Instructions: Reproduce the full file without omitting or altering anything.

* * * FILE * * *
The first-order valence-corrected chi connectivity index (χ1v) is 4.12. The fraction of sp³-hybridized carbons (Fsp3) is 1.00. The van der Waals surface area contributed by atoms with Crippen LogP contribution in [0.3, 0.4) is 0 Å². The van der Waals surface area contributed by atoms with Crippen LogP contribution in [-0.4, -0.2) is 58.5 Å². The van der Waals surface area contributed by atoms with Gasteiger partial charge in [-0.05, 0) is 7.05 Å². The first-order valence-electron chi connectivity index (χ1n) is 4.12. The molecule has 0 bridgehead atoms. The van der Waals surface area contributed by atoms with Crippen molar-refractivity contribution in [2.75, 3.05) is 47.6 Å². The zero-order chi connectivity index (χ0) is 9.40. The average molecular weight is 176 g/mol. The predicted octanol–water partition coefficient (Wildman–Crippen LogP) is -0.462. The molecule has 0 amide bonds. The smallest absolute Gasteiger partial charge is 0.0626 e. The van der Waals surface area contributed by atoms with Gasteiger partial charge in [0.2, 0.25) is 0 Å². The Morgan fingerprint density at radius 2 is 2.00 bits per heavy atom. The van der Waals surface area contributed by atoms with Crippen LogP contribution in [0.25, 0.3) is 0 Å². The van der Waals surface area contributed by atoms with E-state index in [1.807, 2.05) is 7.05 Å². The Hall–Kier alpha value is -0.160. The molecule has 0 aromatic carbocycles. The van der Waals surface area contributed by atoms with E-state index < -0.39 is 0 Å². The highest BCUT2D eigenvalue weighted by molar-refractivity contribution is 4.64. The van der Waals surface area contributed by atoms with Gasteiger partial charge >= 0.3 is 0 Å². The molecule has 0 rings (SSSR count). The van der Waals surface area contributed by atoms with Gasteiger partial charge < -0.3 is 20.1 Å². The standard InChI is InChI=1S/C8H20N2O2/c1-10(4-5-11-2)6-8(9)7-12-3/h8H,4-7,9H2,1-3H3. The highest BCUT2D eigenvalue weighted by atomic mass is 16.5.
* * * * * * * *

The first-order valence-corrected chi connectivity index (χ1v) is 4.12. The fraction of sp³-hybridized carbons (Fsp3) is 1.00. The van der Waals surface area contributed by atoms with Crippen LogP contribution in [0.3, 0.4) is 0 Å². The van der Waals surface area contributed by atoms with Crippen LogP contribution in [-0.4, -0.2) is 58.5 Å². The van der Waals surface area contributed by atoms with Gasteiger partial charge in [-0.05, 0) is 7.05 Å². The first-order valence-electron chi connectivity index (χ1n) is 4.12. The molecule has 0 bridgehead atoms. The van der Waals surface area contributed by atoms with Crippen molar-refractivity contribution in [2.75, 3.05) is 47.6 Å². The zero-order chi connectivity index (χ0) is 9.40. The average molecular weight is 176 g/mol. The predicted octanol–water partition coefficient (Wildman–Crippen LogP) is -0.462. The molecule has 0 amide bonds. The smallest absolute Gasteiger partial charge is 0.0626 e. The van der Waals surface area contributed by atoms with Gasteiger partial charge in [0.2, 0.25) is 0 Å². The Morgan fingerprint density at radius 2 is 2.00 bits per heavy atom. The van der Waals surface area contributed by atoms with Crippen LogP contribution in [0.25, 0.3) is 0 Å². The van der Waals surface area contributed by atoms with E-state index in [1.807, 2.05) is 7.05 Å². The Hall–Kier alpha value is -0.160. The molecule has 0 aromatic carbocycles. The van der Waals surface area contributed by atoms with E-state index < -0.39 is 0 Å². The highest BCUT2D eigenvalue weighted by molar-refractivity contribution is 4.64. The van der Waals surface area contributed by atoms with Gasteiger partial charge >= 0.3 is 0 Å². The molecule has 0 rings (SSSR count). The van der Waals surface area contributed by atoms with Gasteiger partial charge < -0.3 is 20.1 Å². The standard InChI is InChI=1S/C8H20N2O2/c1-10(4-5-11-2)6-8(9)7-12-3/h8H,4-7,9H2,1-3H3. The highest BCUT2D eigenvalue weighted by atomic mass is 16.5.